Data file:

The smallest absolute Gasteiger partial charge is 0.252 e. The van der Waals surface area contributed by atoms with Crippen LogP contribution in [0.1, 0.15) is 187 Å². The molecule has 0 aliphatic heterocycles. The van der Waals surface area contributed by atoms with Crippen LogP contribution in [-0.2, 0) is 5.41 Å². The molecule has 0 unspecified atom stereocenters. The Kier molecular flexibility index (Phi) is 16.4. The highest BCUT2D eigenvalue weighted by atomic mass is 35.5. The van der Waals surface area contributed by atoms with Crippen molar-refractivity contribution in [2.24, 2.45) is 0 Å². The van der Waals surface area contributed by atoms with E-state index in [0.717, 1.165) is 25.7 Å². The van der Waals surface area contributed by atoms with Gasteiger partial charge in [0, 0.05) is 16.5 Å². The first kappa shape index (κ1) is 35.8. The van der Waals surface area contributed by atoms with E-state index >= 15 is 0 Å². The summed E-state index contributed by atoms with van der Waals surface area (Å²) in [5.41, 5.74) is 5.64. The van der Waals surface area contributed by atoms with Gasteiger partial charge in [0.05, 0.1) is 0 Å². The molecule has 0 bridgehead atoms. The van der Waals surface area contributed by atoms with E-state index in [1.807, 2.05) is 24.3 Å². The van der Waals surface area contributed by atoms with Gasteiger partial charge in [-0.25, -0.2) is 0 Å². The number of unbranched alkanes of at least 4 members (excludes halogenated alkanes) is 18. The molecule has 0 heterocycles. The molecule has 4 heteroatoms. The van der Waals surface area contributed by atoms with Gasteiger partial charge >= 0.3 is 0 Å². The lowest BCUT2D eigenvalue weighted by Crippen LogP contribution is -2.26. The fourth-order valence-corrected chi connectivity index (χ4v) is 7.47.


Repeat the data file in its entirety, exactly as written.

The smallest absolute Gasteiger partial charge is 0.252 e. The van der Waals surface area contributed by atoms with Crippen LogP contribution in [0.1, 0.15) is 187 Å². The molecule has 0 aliphatic heterocycles. The van der Waals surface area contributed by atoms with Crippen LogP contribution in [-0.2, 0) is 5.41 Å². The molecule has 0 unspecified atom stereocenters. The Kier molecular flexibility index (Phi) is 16.4. The highest BCUT2D eigenvalue weighted by atomic mass is 35.5. The van der Waals surface area contributed by atoms with Crippen molar-refractivity contribution in [2.24, 2.45) is 0 Å². The van der Waals surface area contributed by atoms with E-state index in [0.717, 1.165) is 25.7 Å². The van der Waals surface area contributed by atoms with Gasteiger partial charge in [0, 0.05) is 16.5 Å². The first kappa shape index (κ1) is 35.8. The van der Waals surface area contributed by atoms with E-state index >= 15 is 0 Å². The summed E-state index contributed by atoms with van der Waals surface area (Å²) in [5.41, 5.74) is 5.64. The van der Waals surface area contributed by atoms with Gasteiger partial charge in [0.05, 0.1) is 0 Å². The molecule has 0 bridgehead atoms. The van der Waals surface area contributed by atoms with E-state index in [1.807, 2.05) is 24.3 Å². The van der Waals surface area contributed by atoms with Gasteiger partial charge in [-0.25, -0.2) is 0 Å². The number of unbranched alkanes of at least 4 members (excludes halogenated alkanes) is 18. The molecule has 0 heterocycles. The molecule has 4 heteroatoms. The van der Waals surface area contributed by atoms with Gasteiger partial charge >= 0.3 is 0 Å². The lowest BCUT2D eigenvalue weighted by Crippen LogP contribution is -2.26. The fourth-order valence-corrected chi connectivity index (χ4v) is 7.47.